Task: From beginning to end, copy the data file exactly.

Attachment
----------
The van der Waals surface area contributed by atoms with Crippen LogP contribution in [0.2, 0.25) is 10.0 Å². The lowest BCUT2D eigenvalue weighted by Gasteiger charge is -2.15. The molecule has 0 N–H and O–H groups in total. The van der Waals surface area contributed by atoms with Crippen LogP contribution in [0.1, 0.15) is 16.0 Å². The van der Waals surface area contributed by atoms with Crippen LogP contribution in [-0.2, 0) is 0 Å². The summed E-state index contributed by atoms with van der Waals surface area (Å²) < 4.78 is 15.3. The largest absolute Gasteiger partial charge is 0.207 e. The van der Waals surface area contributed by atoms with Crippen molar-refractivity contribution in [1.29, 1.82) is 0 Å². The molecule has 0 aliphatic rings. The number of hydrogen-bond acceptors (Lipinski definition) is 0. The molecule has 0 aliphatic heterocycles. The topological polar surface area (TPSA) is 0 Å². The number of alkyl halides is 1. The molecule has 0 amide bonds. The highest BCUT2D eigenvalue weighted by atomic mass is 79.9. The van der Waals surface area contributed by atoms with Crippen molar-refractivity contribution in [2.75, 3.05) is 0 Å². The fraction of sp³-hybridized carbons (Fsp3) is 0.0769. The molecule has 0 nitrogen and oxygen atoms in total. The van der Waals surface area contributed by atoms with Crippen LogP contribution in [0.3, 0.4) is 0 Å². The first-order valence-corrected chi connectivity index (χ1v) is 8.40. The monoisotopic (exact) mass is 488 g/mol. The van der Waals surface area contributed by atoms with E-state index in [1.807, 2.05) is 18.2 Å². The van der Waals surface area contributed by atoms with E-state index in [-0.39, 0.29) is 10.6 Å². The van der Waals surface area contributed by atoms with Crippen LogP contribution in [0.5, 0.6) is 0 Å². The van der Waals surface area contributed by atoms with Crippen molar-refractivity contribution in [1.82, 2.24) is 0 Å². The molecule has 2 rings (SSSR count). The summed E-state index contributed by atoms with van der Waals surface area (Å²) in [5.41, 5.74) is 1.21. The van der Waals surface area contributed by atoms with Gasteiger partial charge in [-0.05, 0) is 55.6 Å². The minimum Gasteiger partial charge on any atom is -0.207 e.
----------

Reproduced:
The van der Waals surface area contributed by atoms with Crippen LogP contribution in [0.2, 0.25) is 10.0 Å². The lowest BCUT2D eigenvalue weighted by Gasteiger charge is -2.15. The molecule has 0 N–H and O–H groups in total. The van der Waals surface area contributed by atoms with Crippen LogP contribution in [0.1, 0.15) is 16.0 Å². The van der Waals surface area contributed by atoms with Crippen LogP contribution in [-0.2, 0) is 0 Å². The summed E-state index contributed by atoms with van der Waals surface area (Å²) < 4.78 is 15.3. The largest absolute Gasteiger partial charge is 0.207 e. The van der Waals surface area contributed by atoms with Crippen molar-refractivity contribution in [1.29, 1.82) is 0 Å². The molecule has 0 aliphatic rings. The number of hydrogen-bond acceptors (Lipinski definition) is 0. The molecule has 0 aliphatic heterocycles. The topological polar surface area (TPSA) is 0 Å². The number of alkyl halides is 1. The molecule has 0 amide bonds. The highest BCUT2D eigenvalue weighted by atomic mass is 79.9. The van der Waals surface area contributed by atoms with Crippen molar-refractivity contribution in [2.75, 3.05) is 0 Å². The fraction of sp³-hybridized carbons (Fsp3) is 0.0769. The molecule has 0 nitrogen and oxygen atoms in total. The van der Waals surface area contributed by atoms with Crippen LogP contribution in [0.3, 0.4) is 0 Å². The first-order valence-corrected chi connectivity index (χ1v) is 8.40. The monoisotopic (exact) mass is 488 g/mol. The van der Waals surface area contributed by atoms with E-state index in [1.807, 2.05) is 18.2 Å². The van der Waals surface area contributed by atoms with E-state index in [-0.39, 0.29) is 10.6 Å². The van der Waals surface area contributed by atoms with Crippen LogP contribution in [0.5, 0.6) is 0 Å². The van der Waals surface area contributed by atoms with Crippen molar-refractivity contribution in [1.82, 2.24) is 0 Å². The molecule has 2 rings (SSSR count). The summed E-state index contributed by atoms with van der Waals surface area (Å²) in [5.41, 5.74) is 1.21. The van der Waals surface area contributed by atoms with Gasteiger partial charge in [-0.05, 0) is 55.6 Å². The minimum Gasteiger partial charge on any atom is -0.207 e.